Evolution of the Spacesuit

All images taken from Spacesuits: The Smithsonian National Air and Space Museum Collection, by Amanda Young, photographs by Mark Avino

2 comments to Evolution of the Spacesuit

  • EAST

    Is anyone else wondering which ones were peed in?

  • Jinx

    Asked hubby, he’s up on the space stuff. It’s really hard to positively id some of these suits, as there were covers and outer layers for many of them. Space suits started with high altitude pressure suits for Navy and Air Force test pilots. Pressurized suits were “inflated”, which helped take up the slack in the cloth at the joints, so you could be more mobile. Then we were making hard shell suits, with rotating joints. Some of them allowed for amazing mobility, without adding a great deal of weight.

    There are many layers to space suits, including a Nomex “comfort layer”, a “Link Net” layer, and others which add bulk, function, and weight to the suits.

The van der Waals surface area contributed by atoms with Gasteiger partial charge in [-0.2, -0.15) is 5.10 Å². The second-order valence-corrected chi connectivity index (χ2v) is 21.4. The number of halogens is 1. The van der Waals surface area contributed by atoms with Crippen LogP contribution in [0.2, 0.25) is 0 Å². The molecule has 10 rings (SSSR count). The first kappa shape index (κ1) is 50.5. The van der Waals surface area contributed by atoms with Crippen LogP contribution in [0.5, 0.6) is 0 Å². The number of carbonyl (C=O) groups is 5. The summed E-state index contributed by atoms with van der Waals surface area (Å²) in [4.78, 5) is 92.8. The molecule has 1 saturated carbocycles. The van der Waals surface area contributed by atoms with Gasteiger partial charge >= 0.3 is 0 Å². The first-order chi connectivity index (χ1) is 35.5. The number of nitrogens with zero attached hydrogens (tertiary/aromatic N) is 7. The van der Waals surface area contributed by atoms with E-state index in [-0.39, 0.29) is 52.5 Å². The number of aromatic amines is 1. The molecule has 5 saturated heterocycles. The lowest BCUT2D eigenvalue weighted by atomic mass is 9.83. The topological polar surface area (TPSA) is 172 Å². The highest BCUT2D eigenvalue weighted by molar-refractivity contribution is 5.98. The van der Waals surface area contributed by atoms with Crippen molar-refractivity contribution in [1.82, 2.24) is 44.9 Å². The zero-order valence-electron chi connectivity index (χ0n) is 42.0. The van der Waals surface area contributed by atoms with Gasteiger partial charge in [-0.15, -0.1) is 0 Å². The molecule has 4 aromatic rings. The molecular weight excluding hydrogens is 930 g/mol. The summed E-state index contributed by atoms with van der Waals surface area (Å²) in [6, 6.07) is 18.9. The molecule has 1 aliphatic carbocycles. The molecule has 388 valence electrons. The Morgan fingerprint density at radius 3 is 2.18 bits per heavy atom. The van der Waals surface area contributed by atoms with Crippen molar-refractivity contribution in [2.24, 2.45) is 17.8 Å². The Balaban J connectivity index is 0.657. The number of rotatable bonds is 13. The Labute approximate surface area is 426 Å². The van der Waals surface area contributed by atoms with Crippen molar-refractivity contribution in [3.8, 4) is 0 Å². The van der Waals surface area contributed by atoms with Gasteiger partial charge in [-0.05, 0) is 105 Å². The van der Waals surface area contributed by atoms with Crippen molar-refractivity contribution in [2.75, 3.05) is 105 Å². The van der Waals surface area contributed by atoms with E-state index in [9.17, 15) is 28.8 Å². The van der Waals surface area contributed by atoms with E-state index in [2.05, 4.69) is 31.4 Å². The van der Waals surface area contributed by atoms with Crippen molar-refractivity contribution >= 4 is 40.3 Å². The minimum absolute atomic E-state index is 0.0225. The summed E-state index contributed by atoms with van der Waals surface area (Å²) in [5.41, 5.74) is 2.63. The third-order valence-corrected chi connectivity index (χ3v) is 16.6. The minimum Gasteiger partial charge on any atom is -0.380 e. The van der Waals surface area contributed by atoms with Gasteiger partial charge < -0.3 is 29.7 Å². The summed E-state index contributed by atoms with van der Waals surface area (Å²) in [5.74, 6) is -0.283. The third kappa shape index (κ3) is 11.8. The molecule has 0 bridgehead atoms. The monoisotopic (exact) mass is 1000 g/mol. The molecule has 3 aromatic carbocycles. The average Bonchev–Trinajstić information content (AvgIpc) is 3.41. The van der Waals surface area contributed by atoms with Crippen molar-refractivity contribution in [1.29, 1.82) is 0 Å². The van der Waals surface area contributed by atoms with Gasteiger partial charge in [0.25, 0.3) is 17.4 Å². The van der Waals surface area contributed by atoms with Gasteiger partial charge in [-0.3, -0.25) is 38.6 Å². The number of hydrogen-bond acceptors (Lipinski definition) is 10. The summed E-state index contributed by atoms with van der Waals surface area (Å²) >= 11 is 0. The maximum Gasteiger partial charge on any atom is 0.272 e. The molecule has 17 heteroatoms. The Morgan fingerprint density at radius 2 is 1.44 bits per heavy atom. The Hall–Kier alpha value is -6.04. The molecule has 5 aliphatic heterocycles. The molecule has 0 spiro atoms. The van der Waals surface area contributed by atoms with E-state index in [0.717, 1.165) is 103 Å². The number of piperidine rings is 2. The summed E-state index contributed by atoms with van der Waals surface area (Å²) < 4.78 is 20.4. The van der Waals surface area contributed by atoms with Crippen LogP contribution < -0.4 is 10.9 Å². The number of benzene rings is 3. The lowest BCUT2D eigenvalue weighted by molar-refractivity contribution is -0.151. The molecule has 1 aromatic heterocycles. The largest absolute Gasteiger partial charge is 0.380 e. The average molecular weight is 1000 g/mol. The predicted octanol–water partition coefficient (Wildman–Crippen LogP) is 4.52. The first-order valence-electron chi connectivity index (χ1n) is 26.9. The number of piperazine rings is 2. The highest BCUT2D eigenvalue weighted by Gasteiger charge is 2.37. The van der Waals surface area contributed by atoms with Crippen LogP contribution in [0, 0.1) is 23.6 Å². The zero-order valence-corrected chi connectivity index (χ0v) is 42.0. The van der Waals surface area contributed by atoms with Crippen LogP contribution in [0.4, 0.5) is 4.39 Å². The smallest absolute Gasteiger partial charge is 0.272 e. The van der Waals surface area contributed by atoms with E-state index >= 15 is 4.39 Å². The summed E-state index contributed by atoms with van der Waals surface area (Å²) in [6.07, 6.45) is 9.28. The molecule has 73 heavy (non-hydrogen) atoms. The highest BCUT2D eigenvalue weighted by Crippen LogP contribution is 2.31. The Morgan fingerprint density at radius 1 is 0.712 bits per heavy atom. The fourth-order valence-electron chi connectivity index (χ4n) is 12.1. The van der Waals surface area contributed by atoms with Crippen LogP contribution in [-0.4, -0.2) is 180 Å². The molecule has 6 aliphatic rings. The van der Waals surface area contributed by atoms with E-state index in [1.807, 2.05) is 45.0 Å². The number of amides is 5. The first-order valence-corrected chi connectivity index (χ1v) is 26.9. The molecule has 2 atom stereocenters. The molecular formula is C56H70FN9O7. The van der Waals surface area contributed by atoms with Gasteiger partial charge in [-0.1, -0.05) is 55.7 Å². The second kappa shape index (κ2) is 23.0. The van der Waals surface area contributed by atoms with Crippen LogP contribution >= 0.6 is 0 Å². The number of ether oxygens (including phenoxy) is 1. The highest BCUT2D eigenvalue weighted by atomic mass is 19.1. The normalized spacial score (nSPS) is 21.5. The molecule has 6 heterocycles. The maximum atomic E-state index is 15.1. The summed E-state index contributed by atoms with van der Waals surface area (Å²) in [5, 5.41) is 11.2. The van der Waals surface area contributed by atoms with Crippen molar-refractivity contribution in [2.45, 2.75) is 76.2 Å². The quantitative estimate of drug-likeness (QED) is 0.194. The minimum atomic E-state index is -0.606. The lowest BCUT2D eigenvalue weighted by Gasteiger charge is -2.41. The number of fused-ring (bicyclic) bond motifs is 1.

While we couldn’t definitely id EVERY suit, we’re pretty sure we’re seeing the following:

    BF Goodrich 1959 full pressure suit
    Another BFG suit which was the basis or prototype for Mercury suit.
    Some Mercury era hard suit prototypes.

    Prototype for Apollo
    Apollo suit with outer garment

    Hard suit prototypes

    Litton RX-4 prototype suit

    International Latex Corp AX1 L competition suit about 1962
    ILC SPD-143 training suits

    Picture #6 appears to be a suit for a specific AF vehicle.

    #7 is Shepard’s Mercury era suit
    #8 is Armstrong’s Apollo suit
    #9 are xrays of some helmets, showing the interior wiring and connections

    The Smithsonian has some really interesting space suits on display. When we were at the Uberhazy last year, they had hard suits on display, including a child sized suit!

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